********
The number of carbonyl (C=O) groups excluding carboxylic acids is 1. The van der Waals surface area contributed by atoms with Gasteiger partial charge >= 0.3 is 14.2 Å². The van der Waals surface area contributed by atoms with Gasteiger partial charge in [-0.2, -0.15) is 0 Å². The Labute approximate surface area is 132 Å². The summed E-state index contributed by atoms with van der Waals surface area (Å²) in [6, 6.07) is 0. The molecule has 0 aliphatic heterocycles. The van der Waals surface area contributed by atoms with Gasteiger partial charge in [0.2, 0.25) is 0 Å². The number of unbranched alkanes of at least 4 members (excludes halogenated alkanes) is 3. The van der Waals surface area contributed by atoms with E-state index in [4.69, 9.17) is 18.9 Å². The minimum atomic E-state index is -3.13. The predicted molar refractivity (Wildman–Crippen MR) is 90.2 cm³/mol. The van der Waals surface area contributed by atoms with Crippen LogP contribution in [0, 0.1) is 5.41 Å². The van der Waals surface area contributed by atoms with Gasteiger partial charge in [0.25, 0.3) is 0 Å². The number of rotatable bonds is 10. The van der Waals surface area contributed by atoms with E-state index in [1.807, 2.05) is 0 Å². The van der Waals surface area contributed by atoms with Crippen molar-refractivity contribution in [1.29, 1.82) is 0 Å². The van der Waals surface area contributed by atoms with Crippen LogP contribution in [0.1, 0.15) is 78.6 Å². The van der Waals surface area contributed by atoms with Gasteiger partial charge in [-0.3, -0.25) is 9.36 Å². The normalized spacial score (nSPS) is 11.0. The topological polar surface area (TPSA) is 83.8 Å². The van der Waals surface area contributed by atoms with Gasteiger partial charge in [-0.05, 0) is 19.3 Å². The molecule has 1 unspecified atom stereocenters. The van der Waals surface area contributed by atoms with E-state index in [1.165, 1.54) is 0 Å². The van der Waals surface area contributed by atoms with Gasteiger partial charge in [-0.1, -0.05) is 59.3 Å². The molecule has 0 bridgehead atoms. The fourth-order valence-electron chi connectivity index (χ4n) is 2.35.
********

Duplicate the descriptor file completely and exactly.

The number of carbonyl (C=O) groups excluding carboxylic acids is 1. The van der Waals surface area contributed by atoms with Gasteiger partial charge >= 0.3 is 14.2 Å². The van der Waals surface area contributed by atoms with Gasteiger partial charge in [-0.2, -0.15) is 0 Å². The Labute approximate surface area is 132 Å². The summed E-state index contributed by atoms with van der Waals surface area (Å²) in [6, 6.07) is 0. The molecule has 0 aliphatic heterocycles. The van der Waals surface area contributed by atoms with Gasteiger partial charge in [0.2, 0.25) is 0 Å². The number of unbranched alkanes of at least 4 members (excludes halogenated alkanes) is 3. The van der Waals surface area contributed by atoms with E-state index in [4.69, 9.17) is 18.9 Å². The minimum atomic E-state index is -3.13. The predicted molar refractivity (Wildman–Crippen MR) is 90.2 cm³/mol. The van der Waals surface area contributed by atoms with Crippen LogP contribution in [0, 0.1) is 5.41 Å². The van der Waals surface area contributed by atoms with Gasteiger partial charge in [0.25, 0.3) is 0 Å². The number of rotatable bonds is 10. The van der Waals surface area contributed by atoms with E-state index in [1.807, 2.05) is 0 Å². The van der Waals surface area contributed by atoms with Crippen molar-refractivity contribution in [1.29, 1.82) is 0 Å². The van der Waals surface area contributed by atoms with Crippen LogP contribution in [0.1, 0.15) is 78.6 Å². The van der Waals surface area contributed by atoms with Gasteiger partial charge in [-0.3, -0.25) is 9.36 Å². The normalized spacial score (nSPS) is 11.0. The topological polar surface area (TPSA) is 83.8 Å². The van der Waals surface area contributed by atoms with Gasteiger partial charge in [-0.05, 0) is 19.3 Å². The molecule has 1 unspecified atom stereocenters. The van der Waals surface area contributed by atoms with E-state index in [1.165, 1.54) is 0 Å². The van der Waals surface area contributed by atoms with Gasteiger partial charge in [-0.1, -0.05) is 59.3 Å². The molecule has 0 bridgehead atoms. The fourth-order valence-electron chi connectivity index (χ4n) is 2.35.